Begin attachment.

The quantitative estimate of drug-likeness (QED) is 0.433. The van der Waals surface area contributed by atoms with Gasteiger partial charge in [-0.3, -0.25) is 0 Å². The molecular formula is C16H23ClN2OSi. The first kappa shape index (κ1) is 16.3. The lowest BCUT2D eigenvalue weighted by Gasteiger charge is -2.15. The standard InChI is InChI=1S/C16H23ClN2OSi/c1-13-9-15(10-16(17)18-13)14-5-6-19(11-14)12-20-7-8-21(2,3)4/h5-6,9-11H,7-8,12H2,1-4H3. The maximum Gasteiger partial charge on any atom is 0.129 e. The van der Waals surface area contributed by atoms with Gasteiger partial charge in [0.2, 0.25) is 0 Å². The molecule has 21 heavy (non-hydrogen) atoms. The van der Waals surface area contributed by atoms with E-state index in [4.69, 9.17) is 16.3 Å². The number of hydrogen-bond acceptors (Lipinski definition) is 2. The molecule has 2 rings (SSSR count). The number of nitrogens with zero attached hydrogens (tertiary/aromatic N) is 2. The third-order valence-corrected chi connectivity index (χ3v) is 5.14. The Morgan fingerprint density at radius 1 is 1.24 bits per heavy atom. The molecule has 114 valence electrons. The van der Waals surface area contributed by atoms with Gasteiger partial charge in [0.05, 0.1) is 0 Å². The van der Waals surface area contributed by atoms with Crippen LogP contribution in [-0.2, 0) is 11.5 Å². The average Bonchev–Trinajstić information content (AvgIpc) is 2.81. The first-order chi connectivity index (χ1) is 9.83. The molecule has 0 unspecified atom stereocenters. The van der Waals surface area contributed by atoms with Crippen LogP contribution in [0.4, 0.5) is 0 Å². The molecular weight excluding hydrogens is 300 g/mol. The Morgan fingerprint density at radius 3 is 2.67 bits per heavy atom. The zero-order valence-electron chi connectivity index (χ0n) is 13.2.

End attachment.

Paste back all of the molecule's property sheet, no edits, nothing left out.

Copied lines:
The quantitative estimate of drug-likeness (QED) is 0.433. The van der Waals surface area contributed by atoms with Gasteiger partial charge in [-0.3, -0.25) is 0 Å². The molecular formula is C16H23ClN2OSi. The first kappa shape index (κ1) is 16.3. The lowest BCUT2D eigenvalue weighted by Gasteiger charge is -2.15. The standard InChI is InChI=1S/C16H23ClN2OSi/c1-13-9-15(10-16(17)18-13)14-5-6-19(11-14)12-20-7-8-21(2,3)4/h5-6,9-11H,7-8,12H2,1-4H3. The maximum Gasteiger partial charge on any atom is 0.129 e. The van der Waals surface area contributed by atoms with Gasteiger partial charge in [0.2, 0.25) is 0 Å². The molecule has 21 heavy (non-hydrogen) atoms. The van der Waals surface area contributed by atoms with E-state index in [4.69, 9.17) is 16.3 Å². The number of hydrogen-bond acceptors (Lipinski definition) is 2. The molecule has 2 rings (SSSR count). The number of nitrogens with zero attached hydrogens (tertiary/aromatic N) is 2. The third-order valence-corrected chi connectivity index (χ3v) is 5.14. The Morgan fingerprint density at radius 1 is 1.24 bits per heavy atom. The molecule has 114 valence electrons. The van der Waals surface area contributed by atoms with Gasteiger partial charge in [0.05, 0.1) is 0 Å². The van der Waals surface area contributed by atoms with Crippen LogP contribution in [-0.2, 0) is 11.5 Å². The average Bonchev–Trinajstić information content (AvgIpc) is 2.81. The first-order chi connectivity index (χ1) is 9.83. The molecule has 0 unspecified atom stereocenters. The van der Waals surface area contributed by atoms with Crippen LogP contribution in [0.4, 0.5) is 0 Å². The molecular weight excluding hydrogens is 300 g/mol. The Morgan fingerprint density at radius 3 is 2.67 bits per heavy atom. The zero-order valence-electron chi connectivity index (χ0n) is 13.2.